The relation between pedestrian flows, the structure of the city and the street network is of central interest in urban research. However, studies of this have traditionally been based on small data sets and simplistic statistical methods. Because of a recent large-scale cross-country pedestrian survey, there is now enough data available to study this in greater detail than before, using modern statistical methods. We propose a functional ANOVA model to explain how the pedestrian flow for a street varies over the day based on its density type, describing the nearby buildings, and street type, describing its role in the city’s overall street network. The model is formulated and estimated in a Bayesian framework using hour-by-hour pedestrian counts from the three European cities, Amsterdam, London and Stockholm. To assess the predictive power of the model, which could be of interest when building new neighbourhoods, it is compared with four common methods from machine learning, including neural networks and random forests. The results indicate that this model works well but that there is room for improvement in capturing the variability in the data, especially between cities.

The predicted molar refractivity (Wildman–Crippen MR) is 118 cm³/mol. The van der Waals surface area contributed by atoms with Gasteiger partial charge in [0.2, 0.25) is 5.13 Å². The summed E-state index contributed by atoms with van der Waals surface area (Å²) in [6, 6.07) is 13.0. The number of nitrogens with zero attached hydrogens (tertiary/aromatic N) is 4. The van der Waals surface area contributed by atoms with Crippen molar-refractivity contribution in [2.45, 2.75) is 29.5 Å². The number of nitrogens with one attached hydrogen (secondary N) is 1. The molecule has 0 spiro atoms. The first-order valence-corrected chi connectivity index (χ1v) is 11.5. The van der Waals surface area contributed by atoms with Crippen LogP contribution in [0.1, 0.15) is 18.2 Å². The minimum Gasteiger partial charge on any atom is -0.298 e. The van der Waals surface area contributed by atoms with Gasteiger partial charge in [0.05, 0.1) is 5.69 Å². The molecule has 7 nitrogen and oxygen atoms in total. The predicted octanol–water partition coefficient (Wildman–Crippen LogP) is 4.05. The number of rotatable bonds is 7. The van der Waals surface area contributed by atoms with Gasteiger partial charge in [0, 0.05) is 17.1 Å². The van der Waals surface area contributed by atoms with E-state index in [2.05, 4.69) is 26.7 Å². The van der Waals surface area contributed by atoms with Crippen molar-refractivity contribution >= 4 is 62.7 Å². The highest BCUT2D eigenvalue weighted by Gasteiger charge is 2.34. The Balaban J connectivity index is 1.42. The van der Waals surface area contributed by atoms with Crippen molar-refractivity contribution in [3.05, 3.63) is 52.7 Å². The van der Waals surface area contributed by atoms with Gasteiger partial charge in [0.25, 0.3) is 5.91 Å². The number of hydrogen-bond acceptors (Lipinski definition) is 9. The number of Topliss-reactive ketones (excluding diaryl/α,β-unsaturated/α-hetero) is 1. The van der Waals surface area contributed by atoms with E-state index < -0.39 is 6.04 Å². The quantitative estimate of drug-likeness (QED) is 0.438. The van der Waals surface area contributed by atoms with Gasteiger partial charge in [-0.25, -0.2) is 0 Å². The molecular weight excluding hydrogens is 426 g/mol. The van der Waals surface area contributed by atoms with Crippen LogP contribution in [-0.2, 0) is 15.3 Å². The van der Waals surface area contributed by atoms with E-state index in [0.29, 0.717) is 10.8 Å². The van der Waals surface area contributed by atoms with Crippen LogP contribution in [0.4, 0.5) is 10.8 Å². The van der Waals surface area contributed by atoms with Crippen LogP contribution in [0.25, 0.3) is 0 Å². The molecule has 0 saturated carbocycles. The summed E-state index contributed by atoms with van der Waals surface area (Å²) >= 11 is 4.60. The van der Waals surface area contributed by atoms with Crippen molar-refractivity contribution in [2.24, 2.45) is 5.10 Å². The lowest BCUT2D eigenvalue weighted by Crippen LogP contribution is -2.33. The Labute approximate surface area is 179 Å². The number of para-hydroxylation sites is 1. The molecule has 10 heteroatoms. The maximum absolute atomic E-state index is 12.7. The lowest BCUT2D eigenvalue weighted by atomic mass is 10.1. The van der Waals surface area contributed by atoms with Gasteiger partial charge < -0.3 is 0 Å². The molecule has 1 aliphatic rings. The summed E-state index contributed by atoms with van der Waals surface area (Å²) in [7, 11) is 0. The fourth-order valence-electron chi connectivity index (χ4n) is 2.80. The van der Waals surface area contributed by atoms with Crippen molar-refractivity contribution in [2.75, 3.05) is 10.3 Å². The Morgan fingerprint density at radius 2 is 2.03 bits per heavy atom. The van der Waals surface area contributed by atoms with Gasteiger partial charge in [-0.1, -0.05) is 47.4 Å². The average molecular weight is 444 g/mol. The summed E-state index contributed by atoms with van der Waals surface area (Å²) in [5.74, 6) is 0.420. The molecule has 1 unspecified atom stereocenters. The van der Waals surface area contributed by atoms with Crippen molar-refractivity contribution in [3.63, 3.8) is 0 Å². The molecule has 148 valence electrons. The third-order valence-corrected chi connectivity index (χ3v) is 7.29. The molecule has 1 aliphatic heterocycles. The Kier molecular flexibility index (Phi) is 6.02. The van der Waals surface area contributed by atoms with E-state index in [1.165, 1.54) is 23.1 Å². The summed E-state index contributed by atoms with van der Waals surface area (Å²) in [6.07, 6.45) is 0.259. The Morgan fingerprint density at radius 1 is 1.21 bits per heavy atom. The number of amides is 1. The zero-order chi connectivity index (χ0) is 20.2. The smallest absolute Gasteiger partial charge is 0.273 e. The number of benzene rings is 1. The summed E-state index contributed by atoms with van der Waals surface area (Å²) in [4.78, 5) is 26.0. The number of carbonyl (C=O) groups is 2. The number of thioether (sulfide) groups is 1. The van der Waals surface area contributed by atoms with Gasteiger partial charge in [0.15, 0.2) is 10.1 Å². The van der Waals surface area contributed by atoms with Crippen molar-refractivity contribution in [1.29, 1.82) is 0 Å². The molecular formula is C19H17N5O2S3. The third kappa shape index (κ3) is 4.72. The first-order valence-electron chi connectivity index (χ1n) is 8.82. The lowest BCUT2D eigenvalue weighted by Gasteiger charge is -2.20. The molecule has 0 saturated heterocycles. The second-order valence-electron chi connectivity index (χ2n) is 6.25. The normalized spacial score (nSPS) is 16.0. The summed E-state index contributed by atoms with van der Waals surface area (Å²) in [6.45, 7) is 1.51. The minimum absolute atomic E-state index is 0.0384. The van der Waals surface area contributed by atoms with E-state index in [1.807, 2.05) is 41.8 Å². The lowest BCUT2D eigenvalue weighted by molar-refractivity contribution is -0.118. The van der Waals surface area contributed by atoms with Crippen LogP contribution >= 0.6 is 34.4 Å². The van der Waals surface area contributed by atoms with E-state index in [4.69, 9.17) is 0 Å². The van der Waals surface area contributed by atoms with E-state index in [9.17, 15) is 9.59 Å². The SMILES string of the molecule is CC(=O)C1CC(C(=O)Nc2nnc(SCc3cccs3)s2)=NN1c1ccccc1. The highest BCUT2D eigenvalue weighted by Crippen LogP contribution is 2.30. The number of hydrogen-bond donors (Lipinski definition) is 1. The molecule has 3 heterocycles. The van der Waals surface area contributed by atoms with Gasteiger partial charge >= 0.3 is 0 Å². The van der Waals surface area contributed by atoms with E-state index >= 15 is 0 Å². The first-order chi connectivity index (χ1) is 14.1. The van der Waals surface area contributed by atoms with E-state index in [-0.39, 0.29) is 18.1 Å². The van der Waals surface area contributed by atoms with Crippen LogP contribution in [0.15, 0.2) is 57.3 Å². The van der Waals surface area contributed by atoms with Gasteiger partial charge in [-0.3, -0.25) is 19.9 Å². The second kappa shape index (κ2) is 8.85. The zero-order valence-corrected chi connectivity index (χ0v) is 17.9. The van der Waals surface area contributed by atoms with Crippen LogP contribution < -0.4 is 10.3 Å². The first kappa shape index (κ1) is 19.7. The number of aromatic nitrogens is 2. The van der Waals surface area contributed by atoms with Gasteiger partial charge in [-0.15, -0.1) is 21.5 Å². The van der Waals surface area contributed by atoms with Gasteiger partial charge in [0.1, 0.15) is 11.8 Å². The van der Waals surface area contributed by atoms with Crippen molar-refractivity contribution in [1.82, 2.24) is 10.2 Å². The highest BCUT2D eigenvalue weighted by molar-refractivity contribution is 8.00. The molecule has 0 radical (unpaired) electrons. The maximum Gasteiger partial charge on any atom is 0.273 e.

|Original language||English (US)|
|Journal||Journal of the Royal Statistical Society. Series A: Statistics in Society|
|State||Published - Jan 1 2021|